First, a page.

When I told Laurie about my intention to keep activating my glutes whenever possible, she scoffed at me.
As it turns out, no amount of gluteal strength was going to help, given that I was allowing my upper body to lunge forward with each stroke. This in turn made it difficult to get any real energy out of the push.
“You’re plenty strong,” she told me. “You’re just doing it wrong.”
Luckily, a few corrections later I realized what “right” felt like. Laurie reminded me that I should be directing the energy of each push into my shins, which should be working like levers pressing forward. Love this idea! And I need to stay over a good inside edge on the right side push, rather than just allowing my body to fall into the new stroke.
Knowing that I am strong enough–plenty strong for skating–makes me happy. While skating remains a challenge, it is starting to feel like the work that has to be done is more mental than physical.
I am going to keep on doing my off-ice exercises anyway, since they are good for me in all kinds of ways–and I still need more right ankle flexibility and strength (still can’t really do heel lifts without that dreadful sound). But the last thing I need to do on the ice is to have another reason to exercise the “brute force” method, using my muscular strength to haul myself around.
“Finesse, not force,” is now my motto. This is working well on swing rolls (much more controlled and even circles, rather than that “pulling around” sensation), progressives (much more even transition between edges), and other basic exercises. Hopefully this will carry over into turns as well.
Anyway, I have started my late-night binging of ice dance videos from various competitions in this new season. I am impressed that I recognized the Finn-step sequence right away in the Rhythm Dance–given the wide range of musical choices, it was hard to know what they all had in common. Guess I still have some of those compulsories on the brain.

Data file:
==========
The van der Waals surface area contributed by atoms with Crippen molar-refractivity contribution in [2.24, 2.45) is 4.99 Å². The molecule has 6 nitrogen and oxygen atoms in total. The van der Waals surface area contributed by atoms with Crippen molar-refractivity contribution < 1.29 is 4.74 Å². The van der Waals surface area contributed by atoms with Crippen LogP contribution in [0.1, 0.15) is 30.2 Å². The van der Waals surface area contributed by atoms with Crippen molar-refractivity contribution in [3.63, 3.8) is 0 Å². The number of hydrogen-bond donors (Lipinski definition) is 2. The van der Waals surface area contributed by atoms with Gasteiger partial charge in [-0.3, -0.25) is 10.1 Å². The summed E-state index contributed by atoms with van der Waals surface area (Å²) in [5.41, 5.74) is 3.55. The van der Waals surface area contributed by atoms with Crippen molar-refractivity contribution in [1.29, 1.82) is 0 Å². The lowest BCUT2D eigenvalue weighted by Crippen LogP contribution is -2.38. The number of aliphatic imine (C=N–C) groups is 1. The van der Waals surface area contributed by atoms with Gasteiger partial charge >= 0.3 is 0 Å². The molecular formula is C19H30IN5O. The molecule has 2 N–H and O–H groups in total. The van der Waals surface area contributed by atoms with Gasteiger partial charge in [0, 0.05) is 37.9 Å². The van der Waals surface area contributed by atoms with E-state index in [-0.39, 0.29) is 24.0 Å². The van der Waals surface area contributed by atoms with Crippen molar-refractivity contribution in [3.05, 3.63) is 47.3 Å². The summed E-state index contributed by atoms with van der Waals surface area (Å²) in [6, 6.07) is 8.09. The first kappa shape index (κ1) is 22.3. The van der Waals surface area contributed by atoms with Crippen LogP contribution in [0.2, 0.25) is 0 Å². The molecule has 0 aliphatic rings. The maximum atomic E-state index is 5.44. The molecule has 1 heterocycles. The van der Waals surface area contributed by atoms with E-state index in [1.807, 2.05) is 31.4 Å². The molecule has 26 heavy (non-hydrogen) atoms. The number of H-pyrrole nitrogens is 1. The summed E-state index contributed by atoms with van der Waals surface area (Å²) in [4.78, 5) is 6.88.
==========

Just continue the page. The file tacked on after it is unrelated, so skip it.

Between that, and marveling that Schubert wrote “The Trout” when he was only 22 years old, I am one busy lady. It’s time to start in on those indoor activities, since the ice age is upon us! Okay, I did ride my bike to the rink last Friday, but as you can see, the snow is sneaking up on me.
- outside-outside stroking: push into shins, not glutes! And watch that inside edge push from the right side.
- outside three turns: don’t turn out your hip or you’ll be sorry.
- inside mohawks: don’t turn out hips; instead, think about the inside edge hip being straight forward, then bring in heel to instep without changing hip position.
- inside three, back cross stroke, back outside three, inside mohawk, step forward onto outside edge, cross behind to inside edge, repeat on other side.
- alternative back crossover, double threes (back outside-forward inside three, then back inside-forward outside three): take the time to do actual pushes and edges rather than rushing into the turn (back right inside push needs work). On the back inside three–allow your body to turn naturally on the back inside edge rather than falling into the circle, and look in the direction of travel.
- inside mohawk, back inside three, cross stroke, repeat on other side: work on that back inside edge rotation. Don’t touch down.
- outside-outside mohawk, step forward, cross stroke into outside-outside on other side: don’t touch down! On the right forward to left back outside mohawk, work your hamstring on the left side to bring your new skate into the proper place (behind the right). Don’t let your upper body move out of the circle.